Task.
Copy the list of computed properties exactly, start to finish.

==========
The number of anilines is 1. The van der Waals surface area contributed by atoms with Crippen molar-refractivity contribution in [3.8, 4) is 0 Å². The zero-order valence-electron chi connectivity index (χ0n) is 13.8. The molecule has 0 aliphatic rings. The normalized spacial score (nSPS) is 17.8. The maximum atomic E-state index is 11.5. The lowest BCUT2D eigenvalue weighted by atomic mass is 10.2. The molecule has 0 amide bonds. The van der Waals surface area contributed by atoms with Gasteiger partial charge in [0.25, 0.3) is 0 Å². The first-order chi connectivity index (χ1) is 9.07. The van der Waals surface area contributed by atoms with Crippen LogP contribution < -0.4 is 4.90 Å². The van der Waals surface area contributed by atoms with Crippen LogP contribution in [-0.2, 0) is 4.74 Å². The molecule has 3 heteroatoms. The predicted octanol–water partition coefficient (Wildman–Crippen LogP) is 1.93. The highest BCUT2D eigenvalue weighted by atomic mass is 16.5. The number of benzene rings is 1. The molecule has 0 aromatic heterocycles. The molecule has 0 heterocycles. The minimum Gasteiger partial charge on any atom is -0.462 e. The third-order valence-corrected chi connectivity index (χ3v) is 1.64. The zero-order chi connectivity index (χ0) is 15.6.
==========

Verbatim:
The number of anilines is 1. The van der Waals surface area contributed by atoms with Crippen molar-refractivity contribution in [3.8, 4) is 0 Å². The zero-order valence-electron chi connectivity index (χ0n) is 13.8. The molecule has 0 aliphatic rings. The normalized spacial score (nSPS) is 17.8. The maximum atomic E-state index is 11.5. The lowest BCUT2D eigenvalue weighted by atomic mass is 10.2. The molecule has 0 amide bonds. The van der Waals surface area contributed by atoms with Gasteiger partial charge in [0.25, 0.3) is 0 Å². The first-order chi connectivity index (χ1) is 9.07. The van der Waals surface area contributed by atoms with Crippen LogP contribution < -0.4 is 4.90 Å². The van der Waals surface area contributed by atoms with Crippen LogP contribution in [-0.2, 0) is 4.74 Å². The molecule has 3 heteroatoms. The predicted octanol–water partition coefficient (Wildman–Crippen LogP) is 1.93. The highest BCUT2D eigenvalue weighted by atomic mass is 16.5. The number of benzene rings is 1. The molecule has 0 aromatic heterocycles. The molecule has 0 heterocycles. The minimum Gasteiger partial charge on any atom is -0.462 e. The third-order valence-corrected chi connectivity index (χ3v) is 1.64. The zero-order chi connectivity index (χ0) is 15.6.